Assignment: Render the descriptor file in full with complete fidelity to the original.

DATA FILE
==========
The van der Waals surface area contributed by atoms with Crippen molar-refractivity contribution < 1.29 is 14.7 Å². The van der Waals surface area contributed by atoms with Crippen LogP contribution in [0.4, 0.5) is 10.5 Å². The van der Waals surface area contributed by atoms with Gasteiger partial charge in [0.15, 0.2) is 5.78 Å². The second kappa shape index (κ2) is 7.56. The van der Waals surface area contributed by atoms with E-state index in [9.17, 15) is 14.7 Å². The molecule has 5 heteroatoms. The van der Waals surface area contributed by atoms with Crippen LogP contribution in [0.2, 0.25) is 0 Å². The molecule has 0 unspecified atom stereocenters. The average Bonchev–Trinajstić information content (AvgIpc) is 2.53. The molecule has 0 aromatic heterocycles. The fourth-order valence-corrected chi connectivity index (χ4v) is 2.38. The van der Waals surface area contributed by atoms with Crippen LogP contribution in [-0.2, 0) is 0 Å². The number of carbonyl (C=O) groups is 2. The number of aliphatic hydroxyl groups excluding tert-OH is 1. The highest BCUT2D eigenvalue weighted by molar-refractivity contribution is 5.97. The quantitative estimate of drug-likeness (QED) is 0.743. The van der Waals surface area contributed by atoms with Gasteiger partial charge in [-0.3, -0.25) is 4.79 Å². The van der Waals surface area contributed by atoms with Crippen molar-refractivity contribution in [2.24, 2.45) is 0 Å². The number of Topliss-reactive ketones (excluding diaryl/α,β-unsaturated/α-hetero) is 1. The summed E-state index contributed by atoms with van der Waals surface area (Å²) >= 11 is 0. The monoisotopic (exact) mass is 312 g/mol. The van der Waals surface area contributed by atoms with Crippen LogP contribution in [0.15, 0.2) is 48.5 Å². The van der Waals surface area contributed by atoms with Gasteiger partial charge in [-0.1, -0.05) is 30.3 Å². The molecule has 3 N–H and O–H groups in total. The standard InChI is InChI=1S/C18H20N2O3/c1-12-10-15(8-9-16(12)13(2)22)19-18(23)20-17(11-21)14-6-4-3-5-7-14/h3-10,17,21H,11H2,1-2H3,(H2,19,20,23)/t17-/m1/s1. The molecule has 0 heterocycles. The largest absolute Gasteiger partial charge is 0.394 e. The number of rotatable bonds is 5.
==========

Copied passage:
The van der Waals surface area contributed by atoms with Crippen molar-refractivity contribution < 1.29 is 14.7 Å². The van der Waals surface area contributed by atoms with Crippen LogP contribution in [0.4, 0.5) is 10.5 Å². The van der Waals surface area contributed by atoms with Gasteiger partial charge in [0.15, 0.2) is 5.78 Å². The second kappa shape index (κ2) is 7.56. The van der Waals surface area contributed by atoms with E-state index in [9.17, 15) is 14.7 Å². The molecule has 5 heteroatoms. The van der Waals surface area contributed by atoms with Crippen LogP contribution in [0.2, 0.25) is 0 Å². The molecule has 0 unspecified atom stereocenters. The average Bonchev–Trinajstić information content (AvgIpc) is 2.53. The molecule has 0 aromatic heterocycles. The fourth-order valence-corrected chi connectivity index (χ4v) is 2.38. The van der Waals surface area contributed by atoms with Crippen LogP contribution in [-0.2, 0) is 0 Å². The number of carbonyl (C=O) groups is 2. The number of aliphatic hydroxyl groups excluding tert-OH is 1. The highest BCUT2D eigenvalue weighted by molar-refractivity contribution is 5.97. The quantitative estimate of drug-likeness (QED) is 0.743. The van der Waals surface area contributed by atoms with Gasteiger partial charge in [-0.3, -0.25) is 4.79 Å². The van der Waals surface area contributed by atoms with Crippen molar-refractivity contribution in [2.24, 2.45) is 0 Å². The number of Topliss-reactive ketones (excluding diaryl/α,β-unsaturated/α-hetero) is 1. The summed E-state index contributed by atoms with van der Waals surface area (Å²) >= 11 is 0. The monoisotopic (exact) mass is 312 g/mol. The van der Waals surface area contributed by atoms with Crippen LogP contribution in [0.15, 0.2) is 48.5 Å². The van der Waals surface area contributed by atoms with Gasteiger partial charge in [-0.1, -0.05) is 30.3 Å². The molecule has 3 N–H and O–H groups in total. The standard InChI is InChI=1S/C18H20N2O3/c1-12-10-15(8-9-16(12)13(2)22)19-18(23)20-17(11-21)14-6-4-3-5-7-14/h3-10,17,21H,11H2,1-2H3,(H2,19,20,23)/t17-/m1/s1. The molecule has 0 heterocycles. The largest absolute Gasteiger partial charge is 0.394 e. The number of rotatable bonds is 5.